Do Critics Matter?
The fact that the classical music, dance, and art critics are not represented in today's critics' survey in the Washington Post may give those of us in those disciplines extra reason to worry that what we write doesn't actually matter.
But the whole idea that there should be some kind of correlation between reviews in the paper and ticket sales, or popularity, is fundamentally flawed to start with. It reveals a misunderstanding of what it is a critic does. Our role is not to be mere consumer advocates, telling you how to spend your hard-earned dollars. If that were the only point, newspapers might as well issue simple public-relations-style puff pieces and have done with it.
The role of a critic is to cover a field. This doesn't mean simply pandering to popular taste. It means doing one's best to convey a sense of what is going on in a given discipline by writing about every possible side of it. It means trying to convey a perspective that a reader who doesn't spend every night going to concerts/plays/films may not be able to gather himself; or offering a thoughtful take that might stimulate a reader who does go to everything to see something in a different light.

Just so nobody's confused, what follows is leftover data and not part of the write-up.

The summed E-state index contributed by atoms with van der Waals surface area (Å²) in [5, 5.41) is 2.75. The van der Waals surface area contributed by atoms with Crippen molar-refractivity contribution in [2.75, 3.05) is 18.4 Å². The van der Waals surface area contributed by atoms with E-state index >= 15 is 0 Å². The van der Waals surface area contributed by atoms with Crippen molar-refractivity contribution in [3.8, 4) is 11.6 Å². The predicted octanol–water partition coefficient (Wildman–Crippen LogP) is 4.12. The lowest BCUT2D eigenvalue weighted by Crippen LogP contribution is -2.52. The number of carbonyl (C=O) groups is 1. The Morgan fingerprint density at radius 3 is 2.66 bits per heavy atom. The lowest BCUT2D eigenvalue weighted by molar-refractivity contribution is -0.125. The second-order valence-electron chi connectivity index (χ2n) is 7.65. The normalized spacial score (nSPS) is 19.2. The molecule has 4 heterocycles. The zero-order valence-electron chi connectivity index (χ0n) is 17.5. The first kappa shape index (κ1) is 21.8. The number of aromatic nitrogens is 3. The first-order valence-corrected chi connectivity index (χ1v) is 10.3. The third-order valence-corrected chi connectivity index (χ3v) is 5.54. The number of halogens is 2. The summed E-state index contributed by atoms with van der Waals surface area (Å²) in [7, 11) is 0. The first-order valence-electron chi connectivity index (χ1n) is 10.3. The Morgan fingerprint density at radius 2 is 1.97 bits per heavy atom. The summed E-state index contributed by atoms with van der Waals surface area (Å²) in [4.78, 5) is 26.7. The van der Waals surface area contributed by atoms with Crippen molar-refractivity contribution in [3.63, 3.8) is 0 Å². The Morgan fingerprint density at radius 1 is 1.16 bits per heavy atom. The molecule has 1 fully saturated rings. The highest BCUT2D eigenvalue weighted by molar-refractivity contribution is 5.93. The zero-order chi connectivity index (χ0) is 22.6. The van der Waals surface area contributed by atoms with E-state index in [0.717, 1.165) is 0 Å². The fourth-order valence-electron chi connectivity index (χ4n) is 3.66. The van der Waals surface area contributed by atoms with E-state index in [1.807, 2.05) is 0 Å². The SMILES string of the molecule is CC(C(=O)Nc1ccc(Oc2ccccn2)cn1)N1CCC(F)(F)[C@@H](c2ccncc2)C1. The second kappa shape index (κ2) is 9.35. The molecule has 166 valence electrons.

For part of our role is to foster dialogue and debate. That doesn't mean setting forth judgments of taste in order that readers might fall obediently into line behind us. Quite the contrary: it may mean putting out views that one knows may represent the minority. It means being interested in the thoughts of those who disagree. It means being delighted when someone is powerfully moved by something one didn't like oneself. It also means writing well enough that someone might want to read you -- a goal that's hard to reach if all you're doing is trying to push readers to buy tickets.
The disciplines collectively referred to as "the arts," commercial or not-for-profit, highbrow or low, offer a lot more than simply the possibility of passive consumption and a thumbs-up, thumbs-down reaction at the end of the exercise. Their very existence is a tacit reminder that there is a lot more out there than this passive consumption, and critics should be reminding people of this fact. To get diverted into yet another hand-wringing round of us-against-them, critics-are-dying-out, audiences-are-stupid plaints is pointless. Audiences aren't stupid, and if critics are feeling irrelevant, it's up to us to figure out how to become a more vital part of the debate. But if we measure "relevance" by how many tickets we sell or how many people agree with us, we've already abnegated our responsibility.
Edited to add updated links to the various critics' published statements.
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